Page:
Author Amok said...

I've been following the progress of Tina's book through her blog. How exciting that it's coming out at last!

I have to agree that Mark is an *excellent* critiquer. I was lucky enough to have a critique with him at a local SCBWI conference. His suggestions were spot-on.

Dani Bowman said...

What a great story and this gives me hope! I'm a 17 year old animator and illustrator and have illustrated several books for others. My next jump in the book world is getting my own material published.

janie Emaus said...

Great interview. I'm looking foward to Tina's book.

Alisha Klapheke said...

Tina's book sounds intriguing. When I taught upper elementary, I loved finding books like these to get my kids pumped up about a Social Studies topic.

Tina, you are doing a wonderful thing for kids; you are pulling them into the history of their country. You rock. (If it wasn't so early, I'd have made that into some fantastic pun. Oh well.)

Way to go!

Kirsten Larson said...

As a fellow writer of nonfiction, I have to say, "Yay, Tina." I have heard about this book from multiple sources and definitely plan to pick it up.

jhunsickerwrites said...

Great blog tour! Not only am I finding our about you and your book, but I'm learning about your agent and the acquisition process and discovering wonderful blogs! I'm looking forward to reading this fantastic new book. Good luck!

Cheryl Mansfield said...

Wow, Tina the book sounds fabulous. Congratulations!

And Mark, thank you for your very valuable insight.

Laurisa White Reyes said...

Can't wait for the launch, Tina! And I've had the pleasure of meeting Mark once. Actually for an SCWBI critique at a conference once long, long ago. I'd love another shot with him. :)

Mother-naked said...

Thanks for the interview and what a wonderful book! Mark sounds like a wonderful person to work with. I keep hearing how it's all about the work. And this keeps me positive! Thank you!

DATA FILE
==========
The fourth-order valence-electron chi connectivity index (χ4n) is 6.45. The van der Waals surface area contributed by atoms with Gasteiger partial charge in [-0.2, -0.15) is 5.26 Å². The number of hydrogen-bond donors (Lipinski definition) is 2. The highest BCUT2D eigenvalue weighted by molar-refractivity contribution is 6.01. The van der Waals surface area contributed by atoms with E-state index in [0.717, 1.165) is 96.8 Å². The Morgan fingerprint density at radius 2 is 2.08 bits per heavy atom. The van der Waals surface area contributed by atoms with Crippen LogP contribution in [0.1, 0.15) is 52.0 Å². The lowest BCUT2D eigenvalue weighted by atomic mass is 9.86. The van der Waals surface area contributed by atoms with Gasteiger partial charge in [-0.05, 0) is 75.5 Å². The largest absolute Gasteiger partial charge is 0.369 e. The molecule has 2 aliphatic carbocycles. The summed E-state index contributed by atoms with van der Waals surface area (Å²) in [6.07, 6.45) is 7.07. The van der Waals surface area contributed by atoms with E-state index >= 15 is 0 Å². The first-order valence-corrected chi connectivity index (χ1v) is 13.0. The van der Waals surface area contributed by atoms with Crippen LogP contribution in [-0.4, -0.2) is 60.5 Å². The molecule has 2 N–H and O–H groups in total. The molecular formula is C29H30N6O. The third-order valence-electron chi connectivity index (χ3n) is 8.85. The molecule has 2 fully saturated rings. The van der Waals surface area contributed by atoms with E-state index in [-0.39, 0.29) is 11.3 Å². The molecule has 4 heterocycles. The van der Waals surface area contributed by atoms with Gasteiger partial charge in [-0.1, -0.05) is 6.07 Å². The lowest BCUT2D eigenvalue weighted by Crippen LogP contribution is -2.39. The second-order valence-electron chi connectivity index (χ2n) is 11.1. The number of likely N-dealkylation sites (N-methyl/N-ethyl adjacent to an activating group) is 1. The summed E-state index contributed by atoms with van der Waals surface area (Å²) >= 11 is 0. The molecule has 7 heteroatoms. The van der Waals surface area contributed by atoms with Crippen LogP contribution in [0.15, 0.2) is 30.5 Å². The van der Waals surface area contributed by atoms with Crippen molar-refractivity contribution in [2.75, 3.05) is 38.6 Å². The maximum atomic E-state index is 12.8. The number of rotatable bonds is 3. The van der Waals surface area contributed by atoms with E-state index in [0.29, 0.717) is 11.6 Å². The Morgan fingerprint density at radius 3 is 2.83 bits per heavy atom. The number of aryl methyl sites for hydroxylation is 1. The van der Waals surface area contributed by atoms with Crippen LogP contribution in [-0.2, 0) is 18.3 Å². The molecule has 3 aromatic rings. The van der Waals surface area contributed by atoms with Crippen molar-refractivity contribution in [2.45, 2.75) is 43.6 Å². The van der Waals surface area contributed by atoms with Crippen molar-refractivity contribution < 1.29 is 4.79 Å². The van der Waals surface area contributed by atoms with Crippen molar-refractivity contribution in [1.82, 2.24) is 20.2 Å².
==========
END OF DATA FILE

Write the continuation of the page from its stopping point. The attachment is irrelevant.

Angela Russell said...

I can't wait to celebrate with y'all! The process has been such a ride and it's so fun to take part in its launch into the world.

LK said...

Fabulous!

Tina said...

The title alone is enough to make children sit up and take notice and then how fun it will be for them to tuck into this story and in the process learn about a part of this country's history.

S.Q. Eries said...

congrats to tina and thanks to mark and greg for the interview!

Sophia Chang said...

This has been a GREAT post Greg and what an awesome giveaway.

Anne Van said...

Congratulations Tina, what a great book! Thanks to Mark and Greg for an info packed post!

Cathy C. Hall said...

What a fun interview--

Gee, I can't wait to get a "darling" agent! ;-)

Jodell Sadler said...

Love the title, Hanging Off Jefferson's Nose, Tina. This attention-getting will have kids hanging their own inside books for sure! And an interview with Mark McVeigh, Greg? Wow!

Stephanie said...

I wouldn't mind a comment or two. Comments good or bad seem to be like a mythical beast. Wonder Why.

Joanna Cooke said...

Have to say, I love the pic of casual dress day. Maybe they were in Rio?

It was nice to get the reminder that rejections are not always a reflection of the quality of a manuscript - other factors such as the list come into play. It takes the pressure off a bit. But only a bit! :)

Thanks for the interview,
Joanna

Gregory K. said...

I realize that I never said "congratulations!" to cstewmax, the winner of the Mark McVeigh critique. And to thank you all for supporting Tina's new book. And, of course, to say the contest is closed!

Greg